Wild aquatic birds are the natural reservoir of avian influenza virus (AIV), and the virus is transmitted among birds through a fecal-oral route. Infected birds excrete significant amounts of AIV into the environment, and thereby sustain the circulation of AIV in the bird populations. Improved knowledge on the influence of environmental factors on the persistence of AIV in natural habitats would be valuable for risk assessments. The presented work investigated the persistence of two low-pathogenic AIV subtypes in natural water samples. The study included two AIVs formerly isolated from wild ducks, which were suspended in filtered natural fresh, brackish or sea water with salinity of 0, 8000 and 20,000 parts per million (ppm), respectively. Also sterilized brackish and sea waters were included in order to examine the influence of microbial flora on virus persistence. All water samples were incubated at temperatures representative for seasonal variation of ambient temperatures in Northern Europe (4, 17 and 25°C). The results showed a clear correlation between persistence of viral infectivity and temperature, salinity and presence of microbial flora. While independent of virus subtype, the persistence of infectivity was negatively affected by increased temperature, salinity as well as presence of natural microbial flora. The study provides insight on impact of essential physical, chemical and biological parameters on persistence of AIV in aquatic environments. Studies determining the importance of additional environmental parameters and the detailed mechanisms of microbial inactivation of AIV should be encouraged.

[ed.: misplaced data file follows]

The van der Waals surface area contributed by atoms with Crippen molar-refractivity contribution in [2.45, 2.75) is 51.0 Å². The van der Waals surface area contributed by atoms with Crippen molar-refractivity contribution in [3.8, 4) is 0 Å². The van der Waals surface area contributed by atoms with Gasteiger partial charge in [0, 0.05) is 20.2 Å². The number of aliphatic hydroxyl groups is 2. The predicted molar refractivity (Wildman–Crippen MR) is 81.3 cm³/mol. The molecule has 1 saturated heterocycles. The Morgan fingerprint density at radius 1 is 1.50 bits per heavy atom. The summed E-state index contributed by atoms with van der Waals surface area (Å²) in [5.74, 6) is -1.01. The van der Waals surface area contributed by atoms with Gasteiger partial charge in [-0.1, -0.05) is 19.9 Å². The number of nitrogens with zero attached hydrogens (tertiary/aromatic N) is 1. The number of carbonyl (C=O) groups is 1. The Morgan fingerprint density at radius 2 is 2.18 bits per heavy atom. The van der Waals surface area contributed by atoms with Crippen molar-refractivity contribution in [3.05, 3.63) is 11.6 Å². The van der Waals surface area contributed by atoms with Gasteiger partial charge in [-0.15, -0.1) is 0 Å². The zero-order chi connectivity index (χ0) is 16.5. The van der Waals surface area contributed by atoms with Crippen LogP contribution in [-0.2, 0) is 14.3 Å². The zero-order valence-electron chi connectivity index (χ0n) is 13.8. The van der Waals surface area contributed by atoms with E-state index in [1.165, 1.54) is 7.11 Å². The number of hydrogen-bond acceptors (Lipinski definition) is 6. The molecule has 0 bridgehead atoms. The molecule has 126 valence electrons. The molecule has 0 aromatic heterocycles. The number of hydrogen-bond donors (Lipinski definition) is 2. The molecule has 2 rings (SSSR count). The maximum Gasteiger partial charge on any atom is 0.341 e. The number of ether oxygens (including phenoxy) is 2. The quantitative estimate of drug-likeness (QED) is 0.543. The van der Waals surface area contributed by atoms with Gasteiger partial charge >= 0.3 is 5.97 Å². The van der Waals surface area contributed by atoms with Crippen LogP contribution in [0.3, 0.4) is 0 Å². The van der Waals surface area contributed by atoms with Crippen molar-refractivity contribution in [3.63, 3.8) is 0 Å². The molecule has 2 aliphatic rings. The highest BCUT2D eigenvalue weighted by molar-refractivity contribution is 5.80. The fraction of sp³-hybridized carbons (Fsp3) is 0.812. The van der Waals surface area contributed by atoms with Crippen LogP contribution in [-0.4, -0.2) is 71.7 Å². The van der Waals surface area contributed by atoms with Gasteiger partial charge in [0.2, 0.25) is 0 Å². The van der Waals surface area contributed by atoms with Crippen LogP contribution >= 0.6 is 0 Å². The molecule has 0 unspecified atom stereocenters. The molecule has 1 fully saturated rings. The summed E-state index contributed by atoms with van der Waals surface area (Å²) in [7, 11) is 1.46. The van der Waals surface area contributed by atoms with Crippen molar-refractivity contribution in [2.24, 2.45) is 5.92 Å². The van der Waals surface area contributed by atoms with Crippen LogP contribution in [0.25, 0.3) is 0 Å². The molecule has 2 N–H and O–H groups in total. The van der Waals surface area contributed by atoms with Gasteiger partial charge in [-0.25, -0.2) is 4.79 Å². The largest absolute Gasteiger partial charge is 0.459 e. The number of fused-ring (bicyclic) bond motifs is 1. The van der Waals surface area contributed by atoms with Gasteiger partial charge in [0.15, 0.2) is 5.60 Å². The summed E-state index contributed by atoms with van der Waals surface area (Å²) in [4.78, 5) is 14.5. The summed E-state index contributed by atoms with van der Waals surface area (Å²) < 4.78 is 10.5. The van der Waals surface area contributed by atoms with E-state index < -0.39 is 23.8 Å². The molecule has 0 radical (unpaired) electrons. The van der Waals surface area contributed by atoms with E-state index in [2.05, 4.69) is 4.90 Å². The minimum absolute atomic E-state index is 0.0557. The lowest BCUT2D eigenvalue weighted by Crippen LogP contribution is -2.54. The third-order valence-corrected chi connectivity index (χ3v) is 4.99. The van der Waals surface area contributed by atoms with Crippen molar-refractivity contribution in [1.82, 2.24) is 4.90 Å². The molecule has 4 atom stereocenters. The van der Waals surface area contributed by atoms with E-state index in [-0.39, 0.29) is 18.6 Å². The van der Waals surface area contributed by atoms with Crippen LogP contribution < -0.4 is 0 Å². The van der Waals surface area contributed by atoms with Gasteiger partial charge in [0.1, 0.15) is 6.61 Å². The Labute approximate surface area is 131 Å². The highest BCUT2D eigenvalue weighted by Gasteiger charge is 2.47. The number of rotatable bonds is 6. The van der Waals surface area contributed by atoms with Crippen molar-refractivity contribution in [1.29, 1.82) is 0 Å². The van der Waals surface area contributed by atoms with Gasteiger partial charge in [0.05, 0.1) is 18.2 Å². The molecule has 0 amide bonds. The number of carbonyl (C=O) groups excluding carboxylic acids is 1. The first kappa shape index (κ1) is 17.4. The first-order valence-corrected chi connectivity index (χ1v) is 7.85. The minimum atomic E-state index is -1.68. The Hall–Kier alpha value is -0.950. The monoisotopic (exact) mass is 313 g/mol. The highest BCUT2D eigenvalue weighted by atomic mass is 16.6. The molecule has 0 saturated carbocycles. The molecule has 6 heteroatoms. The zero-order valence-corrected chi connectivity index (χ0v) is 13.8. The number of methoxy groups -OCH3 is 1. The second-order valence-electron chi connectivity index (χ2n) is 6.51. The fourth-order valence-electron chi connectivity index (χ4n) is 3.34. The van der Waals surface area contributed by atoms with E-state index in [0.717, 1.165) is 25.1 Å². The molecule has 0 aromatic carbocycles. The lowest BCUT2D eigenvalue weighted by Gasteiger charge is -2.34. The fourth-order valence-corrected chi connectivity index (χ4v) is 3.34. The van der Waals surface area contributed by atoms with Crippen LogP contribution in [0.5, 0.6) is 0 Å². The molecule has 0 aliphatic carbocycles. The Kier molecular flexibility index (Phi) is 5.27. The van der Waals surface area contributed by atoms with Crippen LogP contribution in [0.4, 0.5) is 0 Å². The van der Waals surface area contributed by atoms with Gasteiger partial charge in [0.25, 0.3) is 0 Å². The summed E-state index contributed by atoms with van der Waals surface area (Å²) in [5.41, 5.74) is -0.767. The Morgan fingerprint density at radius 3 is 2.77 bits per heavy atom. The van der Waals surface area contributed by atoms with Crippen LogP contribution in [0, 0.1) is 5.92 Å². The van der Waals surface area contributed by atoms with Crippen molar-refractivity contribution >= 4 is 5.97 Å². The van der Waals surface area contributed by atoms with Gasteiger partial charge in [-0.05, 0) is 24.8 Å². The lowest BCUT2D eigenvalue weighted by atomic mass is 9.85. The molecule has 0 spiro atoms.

- Avian influenza virus
- Microbial activity